Mundy’s unputdownable book tells the story of the women behind some of the most significant code-breaking triumphs of the war. The work of women like Elizabeth Friedman – who got her start unpicking the codes of Prohibition-era liquor smugglers – was one of the war’s best-kept secrets.

By Liza Mundy,

Why should I read it?

2 authors picked Code Girls as one of their favorite books, and they share why you should read it.

What is this book about?

An expert on East European politics and economics analyzes and evaluates Western policies toward the new East European democracies as they struggle to build stable political orders and functioning market economies. He argues that the West must give higher priority to assisting the region and reorient its strategies so as to emphasize the political and administrative dimensions of economic reconstruction. He reviews the economic legacy of past Western policies and of Eastern Europe's previous dependency on the Soviet Union, and then examines in detail the changing East-West trade patterns, the prospect for Western investment and technology transfer, the questions of…


Book cover of Combined Fleet Decoded: The Secret History of American Intelligence and the Japanese Navy in World War II

Robbyn Swan Why did I love this book?

A groundbreaking work of research that is at the same time a page-turning read that sheds new light on the epic battles of the conflict. Prados interweaves the intelligence successes and failures of the U.S. and Japanese combatants in a way that has not previously been attempted. The resulting work adds hugely to our understanding of the war in the Pacific.

By John Prados,

Why should I read it?

1 author picked Combined Fleet Decoded as one of their favorite books, and they share why you should read it.

What is this book about?

The most authoritative and revealing examination yet of the way intelligence--of all kinds--was instrumental in defeating Japan. Prados gives a new picture of the war in the Pacific, one which will challenge many previous conceptions about that conflict, and one which will be irresistible to those readers who find histories of that period fascinating. 16 pages of photos.


You might also like...

The Deviant Prison: Philadelphia's Eastern State Penitentiary and the Origins of America's Modern Penal System, 1829-1913

By Ashley Rubin,

Book cover of The Deviant Prison: Philadelphia's Eastern State Penitentiary and the Origins of America's Modern Penal System, 1829-1913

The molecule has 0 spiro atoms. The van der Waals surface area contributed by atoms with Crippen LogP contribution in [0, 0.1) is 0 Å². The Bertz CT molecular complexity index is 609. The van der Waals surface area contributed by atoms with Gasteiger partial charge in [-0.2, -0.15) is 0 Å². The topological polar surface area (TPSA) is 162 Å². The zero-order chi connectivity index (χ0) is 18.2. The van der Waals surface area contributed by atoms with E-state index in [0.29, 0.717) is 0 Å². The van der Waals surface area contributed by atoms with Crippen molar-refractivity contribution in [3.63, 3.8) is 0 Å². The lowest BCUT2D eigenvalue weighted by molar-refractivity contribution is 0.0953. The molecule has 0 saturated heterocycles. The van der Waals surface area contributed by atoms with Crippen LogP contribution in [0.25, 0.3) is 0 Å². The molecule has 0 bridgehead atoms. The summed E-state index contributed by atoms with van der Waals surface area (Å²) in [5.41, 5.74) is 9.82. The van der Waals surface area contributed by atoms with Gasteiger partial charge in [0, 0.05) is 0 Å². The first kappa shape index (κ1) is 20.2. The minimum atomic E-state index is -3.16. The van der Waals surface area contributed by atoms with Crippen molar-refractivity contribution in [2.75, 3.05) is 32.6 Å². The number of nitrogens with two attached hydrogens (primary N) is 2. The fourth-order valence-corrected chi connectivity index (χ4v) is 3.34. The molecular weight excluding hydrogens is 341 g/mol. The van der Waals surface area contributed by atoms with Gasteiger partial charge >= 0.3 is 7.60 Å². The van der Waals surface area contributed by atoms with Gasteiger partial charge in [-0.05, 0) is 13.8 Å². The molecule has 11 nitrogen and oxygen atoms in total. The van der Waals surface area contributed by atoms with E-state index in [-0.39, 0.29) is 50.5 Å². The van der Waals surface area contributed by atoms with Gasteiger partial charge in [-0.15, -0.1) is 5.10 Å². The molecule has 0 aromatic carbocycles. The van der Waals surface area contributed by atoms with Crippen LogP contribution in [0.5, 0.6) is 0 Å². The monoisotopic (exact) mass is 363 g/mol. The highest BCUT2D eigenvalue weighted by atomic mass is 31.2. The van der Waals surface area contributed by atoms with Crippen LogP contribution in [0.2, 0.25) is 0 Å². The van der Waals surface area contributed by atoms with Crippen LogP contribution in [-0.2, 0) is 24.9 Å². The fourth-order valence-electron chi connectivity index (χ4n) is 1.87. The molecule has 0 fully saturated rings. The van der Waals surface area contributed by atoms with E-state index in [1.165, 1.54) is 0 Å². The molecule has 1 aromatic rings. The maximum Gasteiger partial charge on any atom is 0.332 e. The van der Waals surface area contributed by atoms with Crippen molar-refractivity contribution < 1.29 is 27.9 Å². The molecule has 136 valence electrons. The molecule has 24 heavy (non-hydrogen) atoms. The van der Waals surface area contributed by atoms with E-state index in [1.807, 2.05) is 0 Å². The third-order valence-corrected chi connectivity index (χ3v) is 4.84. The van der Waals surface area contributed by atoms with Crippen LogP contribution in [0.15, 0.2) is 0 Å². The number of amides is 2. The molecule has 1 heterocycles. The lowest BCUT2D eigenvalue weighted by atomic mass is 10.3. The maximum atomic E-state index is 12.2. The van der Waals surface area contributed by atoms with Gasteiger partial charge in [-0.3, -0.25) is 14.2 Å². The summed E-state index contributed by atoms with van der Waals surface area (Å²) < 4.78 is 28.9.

Ashley Rubin Author Of The Deviant Prison: Philadelphia's Eastern State Penitentiary and the Origins of America's Modern Penal System, 1829-1913

New book alert!

Who am I?

I have been captivated by the study of prisons since my early college years. The fact that prisons are so new in human history still feels mind-blowing to me. I used to think that prisons have just always been around, but when you realize they are actually new, that has major implications. This is nowhere more clear than at the beginning: how hard it was to get to the point where prisons made sense to people, to agree on how prisons should be designed and managed, and to keep on the same path when prisons very quickly started to fail. It’s still puzzling to me.

Ashley's book list on the origins of American prisons

What is my book about?

What were America's first prisons like? How did penal reformers, prison administrators, and politicians deal with the challenges of confining human beings in long-term captivity as punishment--what they saw as a humane intervention?

The Deviant Prison centers on one early prison: Eastern State Penitentiary. Built in Philadelphia, one of the leading cities for penal reform, Eastern ultimately defied national norms and was the subject of intense international criticism.

The Deviant Prison traces the rise and fall of Eastern's unique "Pennsylvania System" of solitary confinement and explores how and why Eastern's administrators kept the system going, despite great personal cost to themselves. Anyone interested in history, prisons, and criminal justice will find something to enjoy in this book.

The Deviant Prison: Philadelphia's Eastern State Penitentiary and the Origins of America's Modern Penal System, 1829-1913

By Ashley Rubin,

What is this book about?

Early nineteenth-century American prisons followed one of two dominant models: the Auburn system, in which prisoners performed factory-style labor by day and were placed in solitary confinement at night, and the Pennsylvania system, where prisoners faced 24-hour solitary confinement for the duration of their sentences. By the close of the Civil War, the majority of prisons in the United States had adopted the Auburn system - the only exception was Philadelphia's Eastern State Penitentiary, making it the subject of much criticism and a fascinating outlier. Using the Eastern State Penitentiary as a case study, The Deviant Prison brings to light…


5 book lists we think you will like!